VIP PROFILE – STEPHEN PERRY
Stephen, you seem blessed with the art of drawing out your subject’s inner temptress and making them smoulder in front of your lens like Kelly Brook (above). Yet we imagine every shoot is like a fleeting first date… How do you break the ice and where do you begin?
That’s nice of you to say so! I tend not to think about it too much but I suppose if I have to analyse it I would say that I naturally get a ‘sense’ of my subject the moment I walk in the door. If I walk up to them, smile and say hello in a warm and reassuring way – I will get an idea of how the other person reacts. Body language is the best tell. I can tell if they are confident, nervous, distracted, bored, etc. just by saying hello and shaking their hand.
I can help them get into the right frame of mind to feel the best they can feel in front of the camera in the short time we have. I try not to be arrogant but at the same time not show any doubts at all about how I want to see that person through my lens. Arrogance is obnoxious and annoying and doubts are weak. My subjects have to believe in what I want from them. Then there are the grey areas which are instinctive and I think you are aware of them or you are not. Having doubts, for example, doesn’t mean you can’t ask the opinion of any of the subjects or make up artists or stylists you are working with. It’s a fine line between having no doubts in anything you do as a photographer – and arrogance. There is a balancing act and no one at all knows all this is going on in your head.
As well as lovely celebs like Duncan James (above) you’ve shot some notoriously ‘difficult’ celebs (Gordon Ramsey, Jordan etc) … Any temper tantrums on shoots?
Nothing major. You get ‘spoilt brat syndrome occassionally’ which is difficult to deal with when you are a young photographer with not much experience but now I just deal with that in the knowledge that if they are being a twat, they are not doing themselves any favours. We as photographers will always make that extra bit of effort for people we like. Simple as that!
For the record, Gordon Ramsey was one of the easiest people to shoot. He knew what I wanted him to do before I’d even finished asking him. He took direction better than most and just did it and was very complimentary about the pictures. I love his passion for what he does and respect him. He seems to have many enemies in the world he inhabits. He’s hyperactive for sure (generally speaking, not clinically). Other people around him just can’t keep up. That’s their problem.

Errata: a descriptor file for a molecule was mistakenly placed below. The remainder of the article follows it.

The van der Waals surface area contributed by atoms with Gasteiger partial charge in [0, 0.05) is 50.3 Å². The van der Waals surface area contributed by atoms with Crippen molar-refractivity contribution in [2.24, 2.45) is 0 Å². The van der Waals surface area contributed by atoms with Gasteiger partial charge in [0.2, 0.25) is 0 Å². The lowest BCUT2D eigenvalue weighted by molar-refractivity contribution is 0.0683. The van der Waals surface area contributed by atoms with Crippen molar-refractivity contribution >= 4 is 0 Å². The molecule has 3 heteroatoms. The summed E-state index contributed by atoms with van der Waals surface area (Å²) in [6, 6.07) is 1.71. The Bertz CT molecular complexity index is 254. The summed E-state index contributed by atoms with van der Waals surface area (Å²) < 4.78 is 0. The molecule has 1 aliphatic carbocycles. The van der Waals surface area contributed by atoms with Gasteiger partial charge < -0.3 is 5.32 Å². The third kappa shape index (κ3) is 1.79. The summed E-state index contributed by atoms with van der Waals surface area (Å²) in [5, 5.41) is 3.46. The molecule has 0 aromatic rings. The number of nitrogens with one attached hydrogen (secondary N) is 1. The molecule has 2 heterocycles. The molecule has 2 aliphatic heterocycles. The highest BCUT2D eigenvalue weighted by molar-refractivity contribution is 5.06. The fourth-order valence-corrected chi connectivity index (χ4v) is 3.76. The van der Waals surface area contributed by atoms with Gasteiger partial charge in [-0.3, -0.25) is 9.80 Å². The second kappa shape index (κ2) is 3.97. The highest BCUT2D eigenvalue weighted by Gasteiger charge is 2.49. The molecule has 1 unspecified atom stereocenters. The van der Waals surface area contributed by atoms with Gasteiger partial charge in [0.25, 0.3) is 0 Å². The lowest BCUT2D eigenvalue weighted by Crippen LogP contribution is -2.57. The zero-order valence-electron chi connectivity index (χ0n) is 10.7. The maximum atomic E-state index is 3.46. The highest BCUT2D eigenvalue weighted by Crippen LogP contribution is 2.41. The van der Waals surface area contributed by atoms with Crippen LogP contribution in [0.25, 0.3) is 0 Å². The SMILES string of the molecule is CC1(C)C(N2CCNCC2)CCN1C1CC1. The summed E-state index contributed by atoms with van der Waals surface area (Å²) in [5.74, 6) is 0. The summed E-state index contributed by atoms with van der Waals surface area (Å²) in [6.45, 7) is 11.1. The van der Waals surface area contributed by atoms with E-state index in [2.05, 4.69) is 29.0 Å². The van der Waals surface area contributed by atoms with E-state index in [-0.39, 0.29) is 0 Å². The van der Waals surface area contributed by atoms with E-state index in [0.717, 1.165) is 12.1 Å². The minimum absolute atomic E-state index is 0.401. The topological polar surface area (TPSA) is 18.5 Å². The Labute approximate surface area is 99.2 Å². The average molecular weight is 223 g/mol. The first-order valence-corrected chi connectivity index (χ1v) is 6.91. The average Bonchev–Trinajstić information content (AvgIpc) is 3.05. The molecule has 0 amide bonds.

Jordon was a twat.
When you first picked up a camera, who were you hankering to photograph? And 20 years later have you now shot them?
Kate Bush, Freddy Mercury, The Queen, Kate Moss, Cindy Crawford, David Bailey, My Grandad, Johnny Wilkinson, Charlize Theron, Helen Mirren, Richard E Grant, Joanna Lumley, Paul Newman, Clint Eastwood, etc etc . I have so many heroes whether they are actors, athletes, sports people, musicians, that this would just be a list of massively talented and beautiful people I haven’t photographed. I think that will change. I have concentrated so much on being good at what I do, I haven’t really done any of my own PR! Perhaps now that my own name will get out there, I will get some more high profile subjects.
I did photograph David Bailey thankfully. The first thing he said to me was ‘why aren’t you photographing me against a fucking white background’? He is the master of the white background so I said that it would be foolish to try and copy the master. He liked that. Actually as he does a lot of his people on white – and as it was an article and cover for Black and White Photography Magazine, I knew they would publish a load of his white background shots of Celebs and I wanted my shots of him to look different…and also for mine to not look like a wannabe David Bailey shot.
My favourite movie of all time is Withnail and I. Pure British comic genius, so photographing Richard E Grant was a massive pleasure. Best film quote ever..’we’ve come on holiday by mistake’.
Helen Mirren – what can I say. What a woman. What an actress. When I took her picture she asked me what I was reading and it was a Patricia Cornwell book about Kay Scarpetta, a forensic pathologist. I said to her she would make a great Scarpetta (but perhaps with a slight Italian makeover). Helen told me the author wanted her to play Scarpetta but she declined after she realized she was actually after some ‘extras’ with Helen herself. Nice to know she wont do anything for art!